If you have ever kept pets, especially your kid’s pets, you will know they are notorious for dying. The cat gets hit by a truck. Your dog swallowed some snail pellets. Or, you forgot to feed the budgie.
Yet, a little while after the sobbing has subsided they perk up and longingly request “Can we give Rusty a burial?” Sure!
So you find an out of the way plot of ground – hopefully not in the vegie garden – and begin your inter ritual. You lay your pet dog or cat into the shallow grave, say a few prayers and then begin covering the sad corpse.
Then it’s off to the shed to build a small wooden cross, giving it a quick coat off paint. The kids write Rusty’s name on the crosspiece and then it’s hammered into the head of the grave plot. Some flowers are hastily picked and the burial site becomes a shrine for the first week or two.
Then a thought pops into your head…’Is it legal to bury pets in your garden?’
Rest assured that in most cases its fine. Most council bylaws permit home owners to bury their pet cat or dog in the garden provided that the pet didn’t die from some serious disease that could cause it to become hazardous waste. If that’s the case you can pay for your pet to be cremated and then scatter the ashes throughout you garden or at least under your favourite tree.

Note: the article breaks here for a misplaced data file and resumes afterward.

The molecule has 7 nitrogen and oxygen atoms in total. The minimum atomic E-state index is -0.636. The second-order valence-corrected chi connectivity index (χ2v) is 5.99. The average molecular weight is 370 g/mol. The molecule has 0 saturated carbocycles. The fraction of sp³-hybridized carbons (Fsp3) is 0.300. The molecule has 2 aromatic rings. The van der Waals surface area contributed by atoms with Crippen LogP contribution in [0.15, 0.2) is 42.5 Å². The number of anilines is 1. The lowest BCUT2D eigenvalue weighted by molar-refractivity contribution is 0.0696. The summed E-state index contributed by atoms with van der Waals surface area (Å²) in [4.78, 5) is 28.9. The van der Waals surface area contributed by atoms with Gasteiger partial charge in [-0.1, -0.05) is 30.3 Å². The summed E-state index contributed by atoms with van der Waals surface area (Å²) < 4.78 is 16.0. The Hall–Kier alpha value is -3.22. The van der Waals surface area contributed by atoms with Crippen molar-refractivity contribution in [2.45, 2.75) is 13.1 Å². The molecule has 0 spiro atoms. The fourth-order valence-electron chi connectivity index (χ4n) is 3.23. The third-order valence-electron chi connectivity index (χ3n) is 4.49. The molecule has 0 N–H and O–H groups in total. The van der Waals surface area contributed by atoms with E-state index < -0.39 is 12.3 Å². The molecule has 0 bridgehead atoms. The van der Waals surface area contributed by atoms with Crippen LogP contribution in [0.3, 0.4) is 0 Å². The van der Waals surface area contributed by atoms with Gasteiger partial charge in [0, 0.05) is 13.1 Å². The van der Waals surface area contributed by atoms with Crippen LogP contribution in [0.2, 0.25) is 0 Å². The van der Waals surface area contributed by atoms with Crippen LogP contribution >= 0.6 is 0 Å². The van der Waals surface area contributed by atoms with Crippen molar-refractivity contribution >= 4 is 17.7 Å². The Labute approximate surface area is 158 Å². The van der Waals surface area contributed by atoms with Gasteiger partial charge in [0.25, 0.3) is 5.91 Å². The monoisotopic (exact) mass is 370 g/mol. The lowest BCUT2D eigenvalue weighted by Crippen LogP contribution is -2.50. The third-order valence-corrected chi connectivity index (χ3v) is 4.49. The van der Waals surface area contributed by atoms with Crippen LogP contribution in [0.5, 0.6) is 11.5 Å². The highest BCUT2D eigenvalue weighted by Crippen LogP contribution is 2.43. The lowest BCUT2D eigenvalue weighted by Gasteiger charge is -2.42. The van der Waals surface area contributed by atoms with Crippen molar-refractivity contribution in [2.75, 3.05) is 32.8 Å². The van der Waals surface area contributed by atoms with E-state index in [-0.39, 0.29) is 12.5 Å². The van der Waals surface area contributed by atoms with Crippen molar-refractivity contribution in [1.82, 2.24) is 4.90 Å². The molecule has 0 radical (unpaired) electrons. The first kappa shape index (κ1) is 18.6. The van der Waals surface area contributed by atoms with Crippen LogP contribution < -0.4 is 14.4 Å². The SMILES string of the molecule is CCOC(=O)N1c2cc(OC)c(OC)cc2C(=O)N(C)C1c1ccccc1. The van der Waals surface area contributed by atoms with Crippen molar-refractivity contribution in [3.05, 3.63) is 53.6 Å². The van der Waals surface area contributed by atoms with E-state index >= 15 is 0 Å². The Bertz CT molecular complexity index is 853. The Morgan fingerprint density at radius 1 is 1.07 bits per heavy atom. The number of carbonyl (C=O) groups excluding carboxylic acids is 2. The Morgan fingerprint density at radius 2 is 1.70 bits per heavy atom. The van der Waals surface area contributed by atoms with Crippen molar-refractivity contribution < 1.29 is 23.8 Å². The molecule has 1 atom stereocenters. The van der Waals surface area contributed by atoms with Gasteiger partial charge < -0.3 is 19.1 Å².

We’ve buried a few pets in our time: budgerigars, rabbits, hermit crabs, guinea pigs, goldfish and even the odd dog or two [I wouldn’t even mind burying a couple of the neighbour’s cats at the moment]. Each one was given their own burial plot and painted cross.
It’s quite nostalgic, almost sacred, walking through a garden where the family pet/s have been interred. You stop and pause, reflecting on the memories that were made. This is especially true for kids who having grown up will want to visit these spots and rekindle their childhood sentiments.
So, while it might be cheaper and more convenient to leave your dying pet in the hands of a vet there is no substitute for having your pet’s funeral and subsequent burial in your own backyard.
Photo source: Dawn Endico